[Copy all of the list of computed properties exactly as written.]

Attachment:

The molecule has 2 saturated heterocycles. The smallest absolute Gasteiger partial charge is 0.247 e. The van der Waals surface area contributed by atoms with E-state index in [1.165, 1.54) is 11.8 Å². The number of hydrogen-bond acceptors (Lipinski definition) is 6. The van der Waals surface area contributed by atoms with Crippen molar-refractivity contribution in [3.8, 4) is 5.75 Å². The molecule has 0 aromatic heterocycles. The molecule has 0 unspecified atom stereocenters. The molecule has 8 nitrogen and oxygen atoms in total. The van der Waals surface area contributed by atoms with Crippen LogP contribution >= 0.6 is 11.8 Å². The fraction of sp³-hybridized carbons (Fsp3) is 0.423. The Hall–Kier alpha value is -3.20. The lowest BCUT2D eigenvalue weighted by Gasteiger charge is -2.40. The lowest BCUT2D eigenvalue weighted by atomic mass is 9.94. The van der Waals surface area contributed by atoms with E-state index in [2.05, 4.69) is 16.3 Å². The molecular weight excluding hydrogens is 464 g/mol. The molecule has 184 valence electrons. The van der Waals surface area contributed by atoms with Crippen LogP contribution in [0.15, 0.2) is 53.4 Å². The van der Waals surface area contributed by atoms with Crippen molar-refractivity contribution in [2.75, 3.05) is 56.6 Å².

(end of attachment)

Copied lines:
The molecule has 2 saturated heterocycles. The smallest absolute Gasteiger partial charge is 0.247 e. The van der Waals surface area contributed by atoms with E-state index in [1.165, 1.54) is 11.8 Å². The number of hydrogen-bond acceptors (Lipinski definition) is 6. The van der Waals surface area contributed by atoms with Crippen molar-refractivity contribution in [3.8, 4) is 5.75 Å². The molecule has 0 aromatic heterocycles. The molecule has 0 unspecified atom stereocenters. The molecule has 8 nitrogen and oxygen atoms in total. The van der Waals surface area contributed by atoms with Crippen LogP contribution >= 0.6 is 11.8 Å². The fraction of sp³-hybridized carbons (Fsp3) is 0.423. The Hall–Kier alpha value is -3.20. The lowest BCUT2D eigenvalue weighted by Gasteiger charge is -2.40. The lowest BCUT2D eigenvalue weighted by atomic mass is 9.94. The van der Waals surface area contributed by atoms with E-state index in [2.05, 4.69) is 16.3 Å². The molecular weight excluding hydrogens is 464 g/mol. The molecule has 184 valence electrons. The van der Waals surface area contributed by atoms with Crippen LogP contribution in [0.15, 0.2) is 53.4 Å². The van der Waals surface area contributed by atoms with Crippen molar-refractivity contribution in [2.75, 3.05) is 56.6 Å².